Threats, harassment, imprisonment and the murder of journalists is no longer limited to countries at war but is taking place in democratic states with the main victims being local journalists in a context where impunity is on the rise, according to the International Federation of Journalists’ (IFJ) annual report.
Journalists who report on abuses of power, corruption and crime were the main victims of targeted violence and killings, according to the IFJ which is the largest association for journalists representing over 600,000 people in the profession.
Last year, 49 journalists were killed. Of these, two were in Europe: Lyra McKee who was shot while covering a riot in Derry, Northern Ireland, and Vadym Komarov who was killed following a violent attack by unidentified individuals in the centre of Cherkassy, Ukraine.
— Ricardo Gutiérrez (@Molenews1) February 4, 2020
For the first time since 2000, the number of murdered journalists dropped to a number below 50, according to the report. Despite a significant drop in the killings since the 20-year mark, the IFJ says this is a moment of reckoning:
“The fact that in a year of waning bloody conflicts, almost 50 killings of journalists were recorded in 18 countries from the four corners of the world stands out as a moment of reckoning in the campaign to end media crisis.”
Latin America had the highest number of deaths (18), followed by Asia-Pacific (12) and Africa (9), the Middle East and the Arab world (8) and Europe (2).
The report refers to the case of Daphne Caruana Galizia, saying “there are prospects of breakthrough” after the arrests of powerful figures in connection with her murder. The IFJ and its European arm, the European Federation of Journalists, had upped its calls for justice for her family in 2019.
Similarly, there were also arrests and charges in connection with the killing of Slovakian journalist Jan Kuciak in 2018.
The IFJ reiterated its call for a real commitment by governments to fight impunity for crimes committed against journalists and for media employers to provide safety training, insurance and equipment for their staff in the field.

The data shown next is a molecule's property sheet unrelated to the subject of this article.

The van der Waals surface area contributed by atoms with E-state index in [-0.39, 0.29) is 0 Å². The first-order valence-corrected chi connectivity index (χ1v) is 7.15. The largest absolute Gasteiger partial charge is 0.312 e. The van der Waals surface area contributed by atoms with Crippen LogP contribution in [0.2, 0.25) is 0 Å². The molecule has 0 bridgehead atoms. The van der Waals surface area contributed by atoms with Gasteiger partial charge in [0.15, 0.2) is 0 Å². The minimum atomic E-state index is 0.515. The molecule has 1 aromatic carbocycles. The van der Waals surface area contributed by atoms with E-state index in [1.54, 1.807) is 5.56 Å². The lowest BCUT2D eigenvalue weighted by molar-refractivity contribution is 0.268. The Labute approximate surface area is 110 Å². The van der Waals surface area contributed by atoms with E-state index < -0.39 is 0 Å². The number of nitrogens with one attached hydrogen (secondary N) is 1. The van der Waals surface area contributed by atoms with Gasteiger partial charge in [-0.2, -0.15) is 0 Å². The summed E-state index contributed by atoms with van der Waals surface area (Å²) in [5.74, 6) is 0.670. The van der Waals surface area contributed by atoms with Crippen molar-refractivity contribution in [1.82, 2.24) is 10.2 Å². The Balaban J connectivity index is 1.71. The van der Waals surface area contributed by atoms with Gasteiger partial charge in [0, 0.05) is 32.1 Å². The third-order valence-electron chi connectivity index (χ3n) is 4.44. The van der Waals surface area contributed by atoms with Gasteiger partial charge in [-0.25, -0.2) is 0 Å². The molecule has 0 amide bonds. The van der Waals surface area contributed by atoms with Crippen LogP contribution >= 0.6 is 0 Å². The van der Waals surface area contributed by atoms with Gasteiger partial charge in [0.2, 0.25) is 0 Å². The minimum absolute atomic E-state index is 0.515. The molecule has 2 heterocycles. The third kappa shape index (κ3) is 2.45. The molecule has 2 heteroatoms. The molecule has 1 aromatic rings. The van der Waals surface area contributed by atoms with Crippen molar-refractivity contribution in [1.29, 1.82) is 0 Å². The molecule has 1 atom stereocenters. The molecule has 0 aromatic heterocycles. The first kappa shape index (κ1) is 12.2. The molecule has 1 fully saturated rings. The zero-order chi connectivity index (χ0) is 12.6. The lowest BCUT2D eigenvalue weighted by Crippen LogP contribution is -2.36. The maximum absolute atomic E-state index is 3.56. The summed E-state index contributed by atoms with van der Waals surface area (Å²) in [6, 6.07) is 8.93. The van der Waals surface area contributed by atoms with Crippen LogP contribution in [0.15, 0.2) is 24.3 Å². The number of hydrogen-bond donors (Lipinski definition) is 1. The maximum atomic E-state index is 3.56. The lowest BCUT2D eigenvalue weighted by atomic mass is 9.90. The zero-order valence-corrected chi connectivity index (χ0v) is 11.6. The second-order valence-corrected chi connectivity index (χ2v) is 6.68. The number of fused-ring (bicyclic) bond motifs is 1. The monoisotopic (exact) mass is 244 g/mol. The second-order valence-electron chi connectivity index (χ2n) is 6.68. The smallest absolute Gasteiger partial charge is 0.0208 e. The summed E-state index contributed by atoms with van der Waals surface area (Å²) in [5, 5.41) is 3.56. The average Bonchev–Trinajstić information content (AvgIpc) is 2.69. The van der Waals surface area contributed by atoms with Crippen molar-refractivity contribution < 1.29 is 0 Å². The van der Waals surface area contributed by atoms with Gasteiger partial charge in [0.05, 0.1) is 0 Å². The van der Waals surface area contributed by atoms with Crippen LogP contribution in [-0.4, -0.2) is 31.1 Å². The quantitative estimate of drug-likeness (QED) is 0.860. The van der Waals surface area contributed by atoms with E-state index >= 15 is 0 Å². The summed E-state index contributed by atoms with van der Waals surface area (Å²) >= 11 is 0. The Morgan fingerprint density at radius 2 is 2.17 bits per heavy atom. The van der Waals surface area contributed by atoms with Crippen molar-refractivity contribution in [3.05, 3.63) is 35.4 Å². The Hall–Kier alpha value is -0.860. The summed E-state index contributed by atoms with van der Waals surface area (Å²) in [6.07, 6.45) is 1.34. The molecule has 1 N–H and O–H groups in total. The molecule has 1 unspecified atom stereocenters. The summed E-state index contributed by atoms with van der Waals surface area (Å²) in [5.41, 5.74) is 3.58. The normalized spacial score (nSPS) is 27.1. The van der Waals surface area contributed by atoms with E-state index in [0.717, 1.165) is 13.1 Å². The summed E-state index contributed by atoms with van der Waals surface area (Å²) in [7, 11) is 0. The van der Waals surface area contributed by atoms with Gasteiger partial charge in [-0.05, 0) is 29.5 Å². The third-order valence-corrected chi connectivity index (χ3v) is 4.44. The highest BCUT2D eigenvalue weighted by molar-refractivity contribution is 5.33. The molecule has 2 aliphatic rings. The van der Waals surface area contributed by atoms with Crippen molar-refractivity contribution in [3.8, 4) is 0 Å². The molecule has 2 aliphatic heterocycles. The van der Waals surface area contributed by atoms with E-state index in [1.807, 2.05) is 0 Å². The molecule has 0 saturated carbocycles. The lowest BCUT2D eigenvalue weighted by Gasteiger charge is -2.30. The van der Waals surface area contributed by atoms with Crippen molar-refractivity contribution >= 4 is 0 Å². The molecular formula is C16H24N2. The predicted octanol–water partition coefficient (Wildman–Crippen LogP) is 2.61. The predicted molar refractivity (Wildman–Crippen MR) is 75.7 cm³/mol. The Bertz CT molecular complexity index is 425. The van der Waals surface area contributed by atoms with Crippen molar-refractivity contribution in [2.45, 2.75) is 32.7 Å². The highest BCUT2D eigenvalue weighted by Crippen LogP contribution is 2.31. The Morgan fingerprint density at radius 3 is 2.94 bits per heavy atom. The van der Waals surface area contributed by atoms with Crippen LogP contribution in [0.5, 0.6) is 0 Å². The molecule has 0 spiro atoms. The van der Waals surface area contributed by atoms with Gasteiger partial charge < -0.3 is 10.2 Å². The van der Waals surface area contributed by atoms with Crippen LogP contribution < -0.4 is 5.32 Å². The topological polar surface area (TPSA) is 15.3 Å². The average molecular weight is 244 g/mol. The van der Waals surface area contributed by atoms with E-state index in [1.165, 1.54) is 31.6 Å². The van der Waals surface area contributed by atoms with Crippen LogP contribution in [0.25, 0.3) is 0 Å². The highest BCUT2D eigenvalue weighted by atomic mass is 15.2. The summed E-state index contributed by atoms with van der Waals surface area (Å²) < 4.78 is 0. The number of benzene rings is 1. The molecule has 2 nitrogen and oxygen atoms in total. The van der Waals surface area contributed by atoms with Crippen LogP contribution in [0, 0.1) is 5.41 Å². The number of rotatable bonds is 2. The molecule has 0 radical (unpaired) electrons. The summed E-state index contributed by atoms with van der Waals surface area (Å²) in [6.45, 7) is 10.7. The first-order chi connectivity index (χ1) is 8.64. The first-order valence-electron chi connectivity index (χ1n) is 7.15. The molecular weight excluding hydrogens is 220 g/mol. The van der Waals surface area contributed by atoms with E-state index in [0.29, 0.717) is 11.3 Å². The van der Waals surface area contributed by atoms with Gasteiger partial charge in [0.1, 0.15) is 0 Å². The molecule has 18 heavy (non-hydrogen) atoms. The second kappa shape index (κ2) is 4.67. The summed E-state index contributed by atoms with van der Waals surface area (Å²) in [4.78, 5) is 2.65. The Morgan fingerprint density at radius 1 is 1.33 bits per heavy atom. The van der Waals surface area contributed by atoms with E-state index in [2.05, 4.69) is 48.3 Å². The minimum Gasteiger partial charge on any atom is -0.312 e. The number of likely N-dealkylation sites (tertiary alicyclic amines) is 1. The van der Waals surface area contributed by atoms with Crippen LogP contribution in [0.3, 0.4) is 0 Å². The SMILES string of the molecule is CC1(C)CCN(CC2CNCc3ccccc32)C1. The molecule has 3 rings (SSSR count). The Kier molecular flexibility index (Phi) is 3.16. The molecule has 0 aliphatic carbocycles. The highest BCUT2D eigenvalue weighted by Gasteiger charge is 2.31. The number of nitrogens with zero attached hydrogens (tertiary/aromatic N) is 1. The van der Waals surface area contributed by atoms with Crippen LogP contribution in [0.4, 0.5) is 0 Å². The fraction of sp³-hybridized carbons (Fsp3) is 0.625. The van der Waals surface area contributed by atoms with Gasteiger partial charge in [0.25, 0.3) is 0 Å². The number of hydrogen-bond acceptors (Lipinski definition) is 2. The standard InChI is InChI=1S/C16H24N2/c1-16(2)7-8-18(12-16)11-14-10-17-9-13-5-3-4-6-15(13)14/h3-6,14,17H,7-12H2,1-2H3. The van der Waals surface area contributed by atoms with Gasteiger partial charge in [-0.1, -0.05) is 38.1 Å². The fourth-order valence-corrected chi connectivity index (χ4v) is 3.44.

It welcomed the good news in the Philippines on the issue of impunity with the guilty verdicts against the masterminds of the Mindanao massacre of 23 November 2009. This incident has been described as the single deadliest attack on the media with 32 journalists killed.
“These are all encouraging signs of the political will which is needed to address the issue of impunity for crimes targeting journalists. But it often takes the dogged campaign by the International Federation and their affiliates to move governments into action,” the report states.
These cases of success “remain few and far between and there is still a lot of work to do in the face of a sustained attack on media safety,” according to the report.
It also noted that the number of cases of impunity for the murder of journalists in Europe is on the rise. The Council of Europe’s Platform for the Protection of Journalism and the Safety of Journalists officially recorded 38 cases of impunity in Europe, including 14 murders and disappearances of Serb and Albanian journalists in Kosovo.
While the number of murders in Europe decreased, the cases of physical violence continued to increase. In 2019, the IFJ and its European counterpart recorded 137 serious violations of press freedom on the Council of Europe Platform, including nearly 80 cases of violations of the safety and physical integrity of journalists.
The cases filed included a cyber attack on The Shift in January 2019 following the publication of revelations on the Vitals Global Healthcare deal on three of Malta’s public hospitals.
Since the launch of the IFJ Killed list report in 1990, the federation recorded 2,530 deaths of journalists. The IFJ said it continued to work to “combat impunity by demanding that governments take responsibility for the lack of investigation into the murders of journalists and calls for an International Convention for the Protection and Safety of Journalists”.